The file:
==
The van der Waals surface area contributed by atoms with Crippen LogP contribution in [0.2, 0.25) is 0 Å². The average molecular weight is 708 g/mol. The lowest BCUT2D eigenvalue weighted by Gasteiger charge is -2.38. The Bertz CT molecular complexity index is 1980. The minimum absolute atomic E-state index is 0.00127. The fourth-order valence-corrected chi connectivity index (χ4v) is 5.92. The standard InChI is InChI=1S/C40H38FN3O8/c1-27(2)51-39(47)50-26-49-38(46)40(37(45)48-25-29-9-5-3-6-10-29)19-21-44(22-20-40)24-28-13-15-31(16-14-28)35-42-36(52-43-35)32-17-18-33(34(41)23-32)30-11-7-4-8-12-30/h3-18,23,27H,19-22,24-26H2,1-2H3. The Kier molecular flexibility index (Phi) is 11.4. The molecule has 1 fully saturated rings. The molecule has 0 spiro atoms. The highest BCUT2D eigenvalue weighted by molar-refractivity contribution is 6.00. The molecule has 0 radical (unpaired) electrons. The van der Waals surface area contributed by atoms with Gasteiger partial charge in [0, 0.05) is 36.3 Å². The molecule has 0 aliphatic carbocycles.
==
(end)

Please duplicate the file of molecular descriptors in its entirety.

The van der Waals surface area contributed by atoms with Crippen LogP contribution in [0.2, 0.25) is 0 Å². The average molecular weight is 708 g/mol. The lowest BCUT2D eigenvalue weighted by Gasteiger charge is -2.38. The Bertz CT molecular complexity index is 1980. The minimum absolute atomic E-state index is 0.00127. The fourth-order valence-corrected chi connectivity index (χ4v) is 5.92. The standard InChI is InChI=1S/C40H38FN3O8/c1-27(2)51-39(47)50-26-49-38(46)40(37(45)48-25-29-9-5-3-6-10-29)19-21-44(22-20-40)24-28-13-15-31(16-14-28)35-42-36(52-43-35)32-17-18-33(34(41)23-32)30-11-7-4-8-12-30/h3-18,23,27H,19-22,24-26H2,1-2H3. The Kier molecular flexibility index (Phi) is 11.4. The molecule has 1 fully saturated rings. The molecule has 0 spiro atoms. The highest BCUT2D eigenvalue weighted by molar-refractivity contribution is 6.00. The molecule has 0 radical (unpaired) electrons. The van der Waals surface area contributed by atoms with Gasteiger partial charge in [0, 0.05) is 36.3 Å². The molecule has 0 aliphatic carbocycles.